Breaking: SF Giants extend manager Gabe Kapler’s contract

The hard part was winning 107 games and an NL West title. The easy part was bringing back the man who orchestrated one of the most memorable seasons in Giants history.

The Giants announced Friday they had extended the contract of Gabe Kapler through the 2024 season, which is pretty much standard procedure for a successful manager heading into the final year of his original three-year contract.

“I feel like I’ve really enjoyed getting to know our fan base and feel like San Francisco is home now,” Kapler said during a video conference that also included president of baseball operations Farhan Zaidi and general manager Scott Harris. “This feels like an endorsement of what I already felt — which is that I belong here.”

Terms were not disclosed other than the length of the extension, but Zaidi said the process was a smooth one.

“I know there’s been a lot of conversation about what we have to do roster-wise, but this was really at the top of our list,” Zaidi said. “I’m thrilled we were able to get it done in such short order.”

The extension comes two years to the day when the Giants announced Kapler would be the manager to replace the popular Bruce Bochy, who delivered three World Series championships. It wasn’t a popular hire. Kapler was fired by the Philadelphia Phillies after a two-year run as manager, going 80-82 and 80-81.

The following day, Kapler was grilled by the local media in an unusual introductory press conference for his handling of sexual assault allegations while he worked for the Los Angeles Dodgers as director of player development in 2015.

“I think the thing that’s surprised me about it is the speed with which he changed opinions throughout the last two years,” Harris said. “Two years ago we were sitting at the press conference and ever since that day the organization got better both on and off the field and I think that’s a tribute to Kap and all the hard work he brought to the job.”

Kapler, who has stressed communication and a selfless approach since Day 1, was grateful for getting the chance.

“I feel like I was given an opportunity to show our organization and people in the city and the bay that I could do a really good job in this role,” Kapler said. “I don’t take that opportunity lightly. I think we’re always earning our opportunities. That’s always going to be fluid, a work in progress. I take the responsibility of leading this club from the dugout very seriously but I also take every opportunity as something that I can take advantage of and help this organization because I’m working so hard to achieve the goals we all share in common.”

Kapler, 46, has guided the Giants to a 136-86 record in two seasons. They held off the Dodgers to win the West and return to the playoffs this season, falling to LA in the NLDS, after just missing the playoffs during the pandemic-shortened 2020 season.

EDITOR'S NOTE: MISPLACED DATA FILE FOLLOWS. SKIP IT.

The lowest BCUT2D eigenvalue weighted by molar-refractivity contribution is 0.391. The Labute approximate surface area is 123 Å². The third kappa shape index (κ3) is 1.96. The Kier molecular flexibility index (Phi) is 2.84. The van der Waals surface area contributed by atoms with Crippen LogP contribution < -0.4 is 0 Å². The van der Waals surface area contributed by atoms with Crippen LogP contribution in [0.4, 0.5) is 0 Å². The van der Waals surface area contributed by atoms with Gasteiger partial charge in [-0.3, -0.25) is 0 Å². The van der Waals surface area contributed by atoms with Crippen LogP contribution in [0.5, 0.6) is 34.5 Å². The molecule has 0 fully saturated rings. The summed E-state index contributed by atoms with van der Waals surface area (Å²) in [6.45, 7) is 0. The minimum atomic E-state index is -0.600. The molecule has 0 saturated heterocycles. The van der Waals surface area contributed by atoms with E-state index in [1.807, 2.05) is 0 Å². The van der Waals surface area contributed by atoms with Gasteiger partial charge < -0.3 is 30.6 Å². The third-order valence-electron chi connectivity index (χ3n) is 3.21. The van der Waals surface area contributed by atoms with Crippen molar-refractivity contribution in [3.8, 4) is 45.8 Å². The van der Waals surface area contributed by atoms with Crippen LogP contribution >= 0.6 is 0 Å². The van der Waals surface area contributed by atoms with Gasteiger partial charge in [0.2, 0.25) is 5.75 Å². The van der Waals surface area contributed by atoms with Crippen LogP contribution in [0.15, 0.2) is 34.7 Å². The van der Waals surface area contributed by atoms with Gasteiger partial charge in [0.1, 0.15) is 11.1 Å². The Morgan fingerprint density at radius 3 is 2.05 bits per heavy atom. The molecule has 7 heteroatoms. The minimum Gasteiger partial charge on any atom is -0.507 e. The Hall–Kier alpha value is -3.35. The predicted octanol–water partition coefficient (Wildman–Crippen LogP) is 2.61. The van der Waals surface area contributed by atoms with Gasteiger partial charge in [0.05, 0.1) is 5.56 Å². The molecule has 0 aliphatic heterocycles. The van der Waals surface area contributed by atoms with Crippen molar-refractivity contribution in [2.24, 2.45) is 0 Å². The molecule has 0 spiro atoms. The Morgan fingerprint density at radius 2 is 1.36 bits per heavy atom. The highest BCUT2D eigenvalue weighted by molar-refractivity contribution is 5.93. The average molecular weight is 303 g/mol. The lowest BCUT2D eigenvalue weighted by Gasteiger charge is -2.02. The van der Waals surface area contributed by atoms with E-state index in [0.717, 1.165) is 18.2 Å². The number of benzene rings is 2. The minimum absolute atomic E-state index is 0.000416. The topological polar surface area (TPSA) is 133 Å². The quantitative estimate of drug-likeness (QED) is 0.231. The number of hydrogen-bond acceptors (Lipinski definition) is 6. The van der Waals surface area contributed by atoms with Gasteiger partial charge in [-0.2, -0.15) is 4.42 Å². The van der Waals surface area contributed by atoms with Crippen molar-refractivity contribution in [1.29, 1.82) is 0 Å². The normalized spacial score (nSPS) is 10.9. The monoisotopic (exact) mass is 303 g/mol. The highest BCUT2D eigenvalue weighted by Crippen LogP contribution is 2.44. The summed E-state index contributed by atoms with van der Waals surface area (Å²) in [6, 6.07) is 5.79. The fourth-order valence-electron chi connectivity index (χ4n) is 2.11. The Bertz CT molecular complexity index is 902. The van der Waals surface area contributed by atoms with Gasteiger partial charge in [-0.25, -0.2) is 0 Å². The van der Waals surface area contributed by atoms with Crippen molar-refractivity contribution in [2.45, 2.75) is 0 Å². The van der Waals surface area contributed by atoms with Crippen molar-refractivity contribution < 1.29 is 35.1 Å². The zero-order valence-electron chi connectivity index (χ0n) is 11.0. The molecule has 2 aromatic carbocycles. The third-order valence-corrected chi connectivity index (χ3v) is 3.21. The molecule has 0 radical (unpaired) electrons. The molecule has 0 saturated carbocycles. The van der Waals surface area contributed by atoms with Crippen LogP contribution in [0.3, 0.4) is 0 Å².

The Giants had not reached the playoffs since 2016 before this season’s breakthrough, the winningest season since the franchise moved to San Francisco.

Part of Kapler’s success has come from hiring one of the largest and most diverse coaching staffs in baseball. Veterans who had played and won with Bochy such as Brandon Belt, Brandon Crawford and Buster Posey all quickly bought in.

This offseason, Kapler hired Phillies assistant hitting coach Pedro Guerrero to replace Donnie Eckert, who left to become hitting coach of the Texas Rangers, and named assistant coach Mark Hallberg to become third base coach in place of Ron Wotus, who retired.

Also getting a promotion was Taira Uematsu, a bullpen catcher for the past 14 seasons. He will assume Hallberg’s role.

“I don’t think it’s a coincidence we built the relationships with our players and what we were able to accomplish collectively,” Kapler said. “I think that had a lot to do with every player in our clubhouse having somebody on our satff to relate to, so that’s something I’m particularly proud of.”

Kapler is one of three finalists for the National League Manager of the Year award, which will be announced next week, along with Milwaukee’s Craig Counsell and Mike Shildt of the St. Louis Cardinals. Shildt was fired following the season.

It would be a major surprise if Kapler doesn’t win.

“I think he brings a competitive advantage to our dugout every time he steps out there and I think he’s a huge reason why we won 107 games this year,” Harris said. “I think he deserves to be manager of the year as a result of all those achievements.”













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